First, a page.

Published on July 14th, 2016 | by admin0
The Best Uneggspected Breakfast Hack
Ah yes, the traditional household staple that we’ve all either grown to hate or love. Well, RGVmag is back at it again to clean the slate once and for all and polish up on the often misunderstood legacy of the egg. This month we bring to you some of the crazy cool egg hacks that we guarantee even ‘ole grandma didn’t know about! From extending an egg’s shelf life, to mastering the art of cooking perfectly poached eggs, these convenient egg hacks are sure to transform the way you handle this key ingredient on your next meal.
1. Checking for Freshness
Now we know it’s a given that eggs last a long time (sometimes even weeks on end), but if you’ve grown suspicious that those eggs in your fridge have spoiled, then listen up! Carefully sink the delinquent egg in a glass of water. That’s all! If the egg goes straight to the bottom, you’re in the clear. However, if the rascal floats (and bobs like an apple), then it’s time to toss that sucker out! Voila.
2. Extended Shelf Life
The freshest kind of eggs will last about five weeks, give or take, in the fridge but nearly six months in the freezer! Now we don’t wanna get all tangled up in any crazy-complicated methods on how to extend their shelf life, so we’ll just get right into it. The easiest approach to freezing eggs is by dividing them in a muffin tin. Freeze until they’re solid, then transfer over to a resealable freezer-safe plastic bag and store them until those cravings call.
3. Scramble Eggs Like A PRO
This hack right here distinguishes the pros from the amateurs. If you’ve always struggled in obtaining evenly-cooked, custardy scrambled eggs then you may be missing one very important step. Professionally-trained chefs always keep the heat at medium. Do like they do and use one hand to slightly shake the pan in a circular motion. Now, holding a spatula in your second hand, stir the eggs continuously in the opposite direction until the eggs set. A slam dunk every time.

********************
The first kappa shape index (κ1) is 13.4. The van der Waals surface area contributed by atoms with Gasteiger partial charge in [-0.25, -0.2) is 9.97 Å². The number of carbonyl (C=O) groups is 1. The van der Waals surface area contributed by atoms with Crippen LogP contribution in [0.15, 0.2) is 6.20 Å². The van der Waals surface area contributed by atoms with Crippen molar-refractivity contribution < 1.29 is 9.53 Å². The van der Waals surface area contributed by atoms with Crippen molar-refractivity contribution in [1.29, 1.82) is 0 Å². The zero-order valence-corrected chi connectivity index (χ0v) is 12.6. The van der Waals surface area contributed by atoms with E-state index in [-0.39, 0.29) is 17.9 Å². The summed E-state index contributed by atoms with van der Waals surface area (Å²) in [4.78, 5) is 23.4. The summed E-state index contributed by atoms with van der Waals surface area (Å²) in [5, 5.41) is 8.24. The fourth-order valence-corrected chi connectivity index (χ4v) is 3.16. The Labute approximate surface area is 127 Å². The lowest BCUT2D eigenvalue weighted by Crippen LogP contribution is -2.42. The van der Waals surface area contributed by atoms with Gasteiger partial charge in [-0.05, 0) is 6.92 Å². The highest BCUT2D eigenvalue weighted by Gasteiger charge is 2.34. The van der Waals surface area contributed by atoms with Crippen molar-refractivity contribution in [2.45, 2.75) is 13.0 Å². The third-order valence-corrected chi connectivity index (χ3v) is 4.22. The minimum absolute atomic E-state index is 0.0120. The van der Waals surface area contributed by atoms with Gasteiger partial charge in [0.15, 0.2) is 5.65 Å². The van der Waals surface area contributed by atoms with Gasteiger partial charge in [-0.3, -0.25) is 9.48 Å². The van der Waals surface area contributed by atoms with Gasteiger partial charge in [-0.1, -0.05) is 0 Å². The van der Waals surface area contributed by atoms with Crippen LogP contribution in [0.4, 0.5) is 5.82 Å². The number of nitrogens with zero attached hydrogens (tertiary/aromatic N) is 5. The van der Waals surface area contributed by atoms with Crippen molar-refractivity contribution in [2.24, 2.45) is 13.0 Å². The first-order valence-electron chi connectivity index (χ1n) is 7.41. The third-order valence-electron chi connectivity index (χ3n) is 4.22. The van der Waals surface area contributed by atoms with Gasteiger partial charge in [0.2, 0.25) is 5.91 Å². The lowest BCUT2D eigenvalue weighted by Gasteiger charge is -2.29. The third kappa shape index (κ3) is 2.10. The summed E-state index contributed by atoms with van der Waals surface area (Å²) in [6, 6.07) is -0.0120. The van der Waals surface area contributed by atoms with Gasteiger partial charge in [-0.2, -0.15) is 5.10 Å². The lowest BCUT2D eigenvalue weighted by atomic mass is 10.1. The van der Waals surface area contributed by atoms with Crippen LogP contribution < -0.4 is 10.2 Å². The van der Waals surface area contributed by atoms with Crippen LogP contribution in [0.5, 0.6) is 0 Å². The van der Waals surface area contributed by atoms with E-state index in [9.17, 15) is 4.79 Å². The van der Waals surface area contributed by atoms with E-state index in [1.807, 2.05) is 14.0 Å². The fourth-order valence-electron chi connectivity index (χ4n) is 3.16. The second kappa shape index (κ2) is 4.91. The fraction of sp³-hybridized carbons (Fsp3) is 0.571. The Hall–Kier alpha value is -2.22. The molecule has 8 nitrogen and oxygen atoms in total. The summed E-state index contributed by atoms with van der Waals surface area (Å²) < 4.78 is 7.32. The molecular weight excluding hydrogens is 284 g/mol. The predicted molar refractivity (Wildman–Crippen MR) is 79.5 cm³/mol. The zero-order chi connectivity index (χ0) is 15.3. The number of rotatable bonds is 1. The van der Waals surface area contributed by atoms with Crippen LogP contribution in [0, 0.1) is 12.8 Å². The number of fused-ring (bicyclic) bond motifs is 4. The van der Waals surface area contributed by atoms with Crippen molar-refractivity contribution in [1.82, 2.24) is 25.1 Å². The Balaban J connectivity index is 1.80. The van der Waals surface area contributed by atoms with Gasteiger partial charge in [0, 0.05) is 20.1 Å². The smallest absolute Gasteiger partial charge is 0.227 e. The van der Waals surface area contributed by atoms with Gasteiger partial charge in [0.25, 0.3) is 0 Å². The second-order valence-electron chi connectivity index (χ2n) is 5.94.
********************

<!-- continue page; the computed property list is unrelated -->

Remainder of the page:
4. Hard Boil Eggs Via A Coffee Pot
When MacGyver gets hungry, he gets creative! Pull out that trusty coffee machine and fill the pot with water as you normally would. Now place your eggs inside the pot, shut the lid and set it on as you were making regular coffee. After about 10-12 minutes, drain the water from your pot and presto. Perfectly hard-boiled eggs.
5. Keep Your Egg Poaching Fresh
Now we know that RGVmag has never been one to keep secrets, and we don’t intend on changing that anytime soon. With that being said, do you know the ultimate secret to perfectly poached eggs? For starters, it’s essential that we use the freshest possible eggs. The older the egg gets, the more loose their whites become, resulting in a nasty separation from the yolk. Now you’re stuck with a messy, non-cohesive mass that’s even harder to poach, right? Save older eggs for hard-boiling and baking, but if older eggs are all you’ve got, then make sure you drain off the loose egg white through a fine mesh strainer first before poaching them.
6. Transforming Egg Washes
Egg wash has a thousand and one baking uses, but we usually only end up using about a tablespoon’s worth. Instead of tossing it out next time, whisk in extra eggs, a splash of cream and a pinch of salt. Scramble that up and now you’ve got breakfast!
7. Separate the Whites & the Yolk
Ever considered separating the whites and the yolk when frying eggs? Before you write out and call me crazy, give it a try! Next time you find yourself frying an egg or two, separate the white and cook it first until it turns white and opaque. Next, add the egg yolk and cook it for just a few minutes more. This guarantees the whites are thoroughly cooked while the yolk remains runny.
8. Reheat A Poached Egg Using A Thermos
Craving a poached egg for lunch? Pack those cooked eggs inside a thermos filled with cool water. When that tummy starts to growl, pour out the cold water, refill the thermos with hot water and let the egg sit for about 2-3 minutes. Drain off the hot water then enjoy the egg on your favorite pasta.